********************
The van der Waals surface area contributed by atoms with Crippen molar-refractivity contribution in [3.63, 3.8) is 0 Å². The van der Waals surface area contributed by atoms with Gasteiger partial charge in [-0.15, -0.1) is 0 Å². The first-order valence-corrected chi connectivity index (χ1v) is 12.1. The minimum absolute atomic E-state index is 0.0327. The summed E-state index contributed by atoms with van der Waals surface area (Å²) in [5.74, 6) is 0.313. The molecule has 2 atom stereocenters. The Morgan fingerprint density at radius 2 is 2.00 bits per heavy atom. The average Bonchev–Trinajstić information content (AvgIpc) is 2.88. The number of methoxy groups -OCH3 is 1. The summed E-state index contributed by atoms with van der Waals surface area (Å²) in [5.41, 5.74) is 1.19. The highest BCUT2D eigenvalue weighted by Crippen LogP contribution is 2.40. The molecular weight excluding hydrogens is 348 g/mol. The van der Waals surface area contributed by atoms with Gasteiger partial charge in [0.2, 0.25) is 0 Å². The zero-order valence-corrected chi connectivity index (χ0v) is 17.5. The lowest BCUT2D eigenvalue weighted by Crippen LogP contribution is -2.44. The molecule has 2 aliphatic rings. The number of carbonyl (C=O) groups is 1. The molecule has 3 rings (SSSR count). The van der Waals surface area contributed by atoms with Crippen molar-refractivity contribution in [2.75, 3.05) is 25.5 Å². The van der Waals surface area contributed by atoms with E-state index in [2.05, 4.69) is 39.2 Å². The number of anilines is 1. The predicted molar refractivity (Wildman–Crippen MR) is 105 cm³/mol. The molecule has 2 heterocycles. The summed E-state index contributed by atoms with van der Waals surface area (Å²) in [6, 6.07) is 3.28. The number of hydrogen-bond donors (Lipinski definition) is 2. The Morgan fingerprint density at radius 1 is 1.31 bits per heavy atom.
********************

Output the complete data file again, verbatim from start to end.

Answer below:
The van der Waals surface area contributed by atoms with Crippen molar-refractivity contribution in [3.63, 3.8) is 0 Å². The van der Waals surface area contributed by atoms with Gasteiger partial charge in [-0.15, -0.1) is 0 Å². The first-order valence-corrected chi connectivity index (χ1v) is 12.1. The minimum absolute atomic E-state index is 0.0327. The summed E-state index contributed by atoms with van der Waals surface area (Å²) in [5.74, 6) is 0.313. The molecule has 2 atom stereocenters. The Morgan fingerprint density at radius 2 is 2.00 bits per heavy atom. The average Bonchev–Trinajstić information content (AvgIpc) is 2.88. The number of methoxy groups -OCH3 is 1. The summed E-state index contributed by atoms with van der Waals surface area (Å²) in [5.41, 5.74) is 1.19. The highest BCUT2D eigenvalue weighted by Crippen LogP contribution is 2.40. The molecular weight excluding hydrogens is 348 g/mol. The van der Waals surface area contributed by atoms with Gasteiger partial charge in [0.2, 0.25) is 0 Å². The zero-order valence-corrected chi connectivity index (χ0v) is 17.5. The lowest BCUT2D eigenvalue weighted by Crippen LogP contribution is -2.44. The molecule has 2 aliphatic rings. The number of carbonyl (C=O) groups is 1. The molecule has 3 rings (SSSR count). The van der Waals surface area contributed by atoms with Crippen molar-refractivity contribution in [2.75, 3.05) is 25.5 Å². The van der Waals surface area contributed by atoms with E-state index in [2.05, 4.69) is 39.2 Å². The number of anilines is 1. The predicted molar refractivity (Wildman–Crippen MR) is 105 cm³/mol. The molecule has 2 heterocycles. The summed E-state index contributed by atoms with van der Waals surface area (Å²) in [6, 6.07) is 3.28. The number of hydrogen-bond donors (Lipinski definition) is 2. The Morgan fingerprint density at radius 1 is 1.31 bits per heavy atom.